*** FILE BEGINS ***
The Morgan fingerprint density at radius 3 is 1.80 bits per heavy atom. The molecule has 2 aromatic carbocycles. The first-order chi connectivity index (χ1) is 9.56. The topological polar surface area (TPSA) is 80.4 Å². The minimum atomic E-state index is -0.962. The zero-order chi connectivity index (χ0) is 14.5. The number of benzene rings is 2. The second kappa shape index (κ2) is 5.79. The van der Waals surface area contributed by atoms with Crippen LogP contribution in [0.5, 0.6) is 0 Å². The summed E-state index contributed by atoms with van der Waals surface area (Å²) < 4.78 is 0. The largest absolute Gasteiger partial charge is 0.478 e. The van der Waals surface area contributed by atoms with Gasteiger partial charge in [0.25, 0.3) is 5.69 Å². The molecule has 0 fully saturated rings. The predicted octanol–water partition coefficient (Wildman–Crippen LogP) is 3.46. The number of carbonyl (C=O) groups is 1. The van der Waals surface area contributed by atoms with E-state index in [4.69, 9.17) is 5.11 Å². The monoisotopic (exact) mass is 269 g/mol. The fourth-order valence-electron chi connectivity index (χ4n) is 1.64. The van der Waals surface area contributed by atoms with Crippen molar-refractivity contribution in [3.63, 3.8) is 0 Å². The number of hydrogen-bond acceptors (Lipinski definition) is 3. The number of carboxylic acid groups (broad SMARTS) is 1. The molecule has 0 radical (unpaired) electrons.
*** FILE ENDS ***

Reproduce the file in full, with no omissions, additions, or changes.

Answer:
The Morgan fingerprint density at radius 3 is 1.80 bits per heavy atom. The molecule has 2 aromatic carbocycles. The first-order chi connectivity index (χ1) is 9.56. The topological polar surface area (TPSA) is 80.4 Å². The minimum atomic E-state index is -0.962. The zero-order chi connectivity index (χ0) is 14.5. The number of benzene rings is 2. The second kappa shape index (κ2) is 5.79. The van der Waals surface area contributed by atoms with Crippen LogP contribution in [0.5, 0.6) is 0 Å². The summed E-state index contributed by atoms with van der Waals surface area (Å²) < 4.78 is 0. The largest absolute Gasteiger partial charge is 0.478 e. The van der Waals surface area contributed by atoms with Gasteiger partial charge in [0.25, 0.3) is 5.69 Å². The molecule has 0 fully saturated rings. The predicted octanol–water partition coefficient (Wildman–Crippen LogP) is 3.46. The number of carbonyl (C=O) groups is 1. The van der Waals surface area contributed by atoms with E-state index in [4.69, 9.17) is 5.11 Å². The monoisotopic (exact) mass is 269 g/mol. The fourth-order valence-electron chi connectivity index (χ4n) is 1.64. The van der Waals surface area contributed by atoms with Crippen molar-refractivity contribution in [3.63, 3.8) is 0 Å². The number of hydrogen-bond acceptors (Lipinski definition) is 3. The number of carboxylic acid groups (broad SMARTS) is 1. The molecule has 0 radical (unpaired) electrons.